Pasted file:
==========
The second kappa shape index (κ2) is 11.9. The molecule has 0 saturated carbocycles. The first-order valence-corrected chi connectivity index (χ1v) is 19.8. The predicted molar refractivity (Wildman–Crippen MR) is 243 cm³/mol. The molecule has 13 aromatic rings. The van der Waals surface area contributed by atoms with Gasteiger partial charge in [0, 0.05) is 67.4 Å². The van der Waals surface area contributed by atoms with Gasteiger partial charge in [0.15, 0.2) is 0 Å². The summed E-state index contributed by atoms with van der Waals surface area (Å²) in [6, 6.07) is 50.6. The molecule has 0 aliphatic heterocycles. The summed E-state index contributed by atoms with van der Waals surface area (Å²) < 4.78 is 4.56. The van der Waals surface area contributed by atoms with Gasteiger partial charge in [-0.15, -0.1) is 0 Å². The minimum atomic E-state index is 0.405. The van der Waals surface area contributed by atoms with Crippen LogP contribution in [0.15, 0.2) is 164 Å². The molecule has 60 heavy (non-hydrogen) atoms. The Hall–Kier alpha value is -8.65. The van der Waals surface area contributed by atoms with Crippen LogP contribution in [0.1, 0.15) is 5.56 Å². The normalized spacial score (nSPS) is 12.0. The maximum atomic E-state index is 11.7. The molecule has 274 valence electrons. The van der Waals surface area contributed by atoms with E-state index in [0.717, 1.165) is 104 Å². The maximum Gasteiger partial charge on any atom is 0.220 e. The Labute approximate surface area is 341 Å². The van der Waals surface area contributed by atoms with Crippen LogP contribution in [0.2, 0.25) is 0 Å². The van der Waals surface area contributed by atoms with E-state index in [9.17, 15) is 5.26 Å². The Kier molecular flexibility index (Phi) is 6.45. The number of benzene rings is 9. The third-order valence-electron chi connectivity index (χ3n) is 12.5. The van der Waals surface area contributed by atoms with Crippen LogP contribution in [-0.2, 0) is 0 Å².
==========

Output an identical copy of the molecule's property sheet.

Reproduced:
The second kappa shape index (κ2) is 11.9. The molecule has 0 saturated carbocycles. The first-order valence-corrected chi connectivity index (χ1v) is 19.8. The predicted molar refractivity (Wildman–Crippen MR) is 243 cm³/mol. The molecule has 13 aromatic rings. The van der Waals surface area contributed by atoms with Gasteiger partial charge in [0, 0.05) is 67.4 Å². The van der Waals surface area contributed by atoms with Gasteiger partial charge in [0.15, 0.2) is 0 Å². The summed E-state index contributed by atoms with van der Waals surface area (Å²) in [6, 6.07) is 50.6. The molecule has 0 aliphatic heterocycles. The summed E-state index contributed by atoms with van der Waals surface area (Å²) < 4.78 is 4.56. The van der Waals surface area contributed by atoms with Gasteiger partial charge in [-0.15, -0.1) is 0 Å². The minimum atomic E-state index is 0.405. The van der Waals surface area contributed by atoms with Crippen LogP contribution in [0.15, 0.2) is 164 Å². The molecule has 60 heavy (non-hydrogen) atoms. The Hall–Kier alpha value is -8.65. The van der Waals surface area contributed by atoms with Crippen LogP contribution in [0.1, 0.15) is 5.56 Å². The normalized spacial score (nSPS) is 12.0. The maximum atomic E-state index is 11.7. The molecule has 274 valence electrons. The van der Waals surface area contributed by atoms with E-state index in [0.717, 1.165) is 104 Å². The maximum Gasteiger partial charge on any atom is 0.220 e. The Labute approximate surface area is 341 Å². The van der Waals surface area contributed by atoms with Crippen LogP contribution in [0.2, 0.25) is 0 Å². The van der Waals surface area contributed by atoms with E-state index in [9.17, 15) is 5.26 Å². The Kier molecular flexibility index (Phi) is 6.45. The number of benzene rings is 9. The third-order valence-electron chi connectivity index (χ3n) is 12.5. The van der Waals surface area contributed by atoms with Crippen LogP contribution in [-0.2, 0) is 0 Å².